As we look into the crystal ball of a new year we find some prominent tech trends in the consumer marketplace that are also stimulating innovation and transformation in the corporate world. Virtual reality, 3D printing, drones, wearables, big data, the Internet of Things (IoT) and connected devices are impacting manufacturing and sectors ranging from the enterprise, healthcare, cities, transportation, retail, education and other businesses.
But in this column, we take a look at one potential game-changer—artificial intelligence (AI)—that could reboot businesses and empower them to achieve a sustainable, quantum improvement in performance that alters the trajectory of the future. It’s about identifying new ways for companies to do things differently, and to innovate by doing distinctive things.
AI is coming of age as business leaders grasp the immense potential of ‘smart’ machines and ‘thinking’ as catalysts for greater efficiencies and competitiveness. By 2019, the global market for content analytics, discovery and cognitive systems software is projected to reach $9.2 billion, according to IDC’s recent Worldwide Content Analytics, Discovery, and Cognitive Systems Software Forecast, 2015–2019.
In November, AI advanced with image-recognition software being used to challenge the typical text box search. Pinterest and online footwear retailer Shoes.com are testing new ways to search or browse using just images rather than text, according to a recent report in MIT’s Technology Review. This deep learning technique powers Google’s image search and the automated helpers’ photo service it launched last summer.
Each year, Edge.org, a brain trust publishes essays from thinkers, scholars and researchers related to a hot topic in public and academic discourse. This year’s question was, “What do you think about machines that think?” In grappling with this question, a major comment thread was that AI is no longer a future abstraction but rather is becoming a palpable reality.
In the Edge.org probe, several other themes emerged. AI is expected to augment human workers—making humans more effective, sharpening their expertise and facilitating innovation by reducing the barriers between humans and machines. For now, augmentation is more common in the area of cognitive computing, in which machines can sense, comprehend and even act alone. Cognitive computing is more about “person and machine” rather than “person versus machine.”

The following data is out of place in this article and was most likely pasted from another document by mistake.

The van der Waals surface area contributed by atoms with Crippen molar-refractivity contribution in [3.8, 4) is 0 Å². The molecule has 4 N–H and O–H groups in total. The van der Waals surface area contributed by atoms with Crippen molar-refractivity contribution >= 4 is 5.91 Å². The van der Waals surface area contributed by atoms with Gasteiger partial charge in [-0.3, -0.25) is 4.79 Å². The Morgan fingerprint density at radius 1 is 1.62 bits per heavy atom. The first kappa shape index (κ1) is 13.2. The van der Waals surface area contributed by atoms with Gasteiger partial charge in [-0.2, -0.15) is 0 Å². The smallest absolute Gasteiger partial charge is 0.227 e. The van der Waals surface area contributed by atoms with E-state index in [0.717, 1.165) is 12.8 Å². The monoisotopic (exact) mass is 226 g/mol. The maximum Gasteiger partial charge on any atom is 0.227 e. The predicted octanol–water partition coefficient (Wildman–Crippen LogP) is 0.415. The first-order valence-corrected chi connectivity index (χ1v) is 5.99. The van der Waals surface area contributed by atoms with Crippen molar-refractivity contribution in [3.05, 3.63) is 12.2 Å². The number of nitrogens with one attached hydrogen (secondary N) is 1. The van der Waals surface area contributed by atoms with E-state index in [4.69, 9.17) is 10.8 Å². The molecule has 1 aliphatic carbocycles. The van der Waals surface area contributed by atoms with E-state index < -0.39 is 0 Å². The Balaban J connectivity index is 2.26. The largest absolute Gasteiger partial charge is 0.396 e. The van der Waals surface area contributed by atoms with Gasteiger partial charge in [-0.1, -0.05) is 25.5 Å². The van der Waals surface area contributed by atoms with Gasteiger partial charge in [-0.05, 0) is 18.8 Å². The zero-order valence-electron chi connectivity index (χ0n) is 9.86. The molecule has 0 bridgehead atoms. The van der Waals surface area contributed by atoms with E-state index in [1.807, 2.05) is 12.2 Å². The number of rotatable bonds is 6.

A number of respondents touched on advances in how thinking machines could augment human intelligence and human-machine interaction—many of which have implications in vertical industries such as health, management, entertainment and other creative endeavors.
Other scenarios see AI in the form of digital assistants that humans can use to more effectively perform tasks like enterprise customer service, workflow management or collaboration. “The world faces a set of increasingly complex, interdependent and urgent challenges that require ever more sophisticated response,” wrote Demis Hassabis, Shane Legg and Mustafa Suleyman of Google DeepMind. “We’d like to think that successful work in artificial intelligence can contribute by augmenting our collective capacity to extract meaningful insight from data and by helping us to innovate new technologies and processes to address some of our toughest global challenges.”
This trend is disrupting the “old order.” Smart, connected products are transforming companies, corporate strategies, entire value chains or ecosystems, as well as quality of life and competition. AI holds the promise of unleashing a new wave of creativity, opportunities and profitability. It will drive another chapter in the ongoing industrial technological revolution and offer companies, countries and economies opportunities to reinvent themselves for a more vibrant and optimistic future.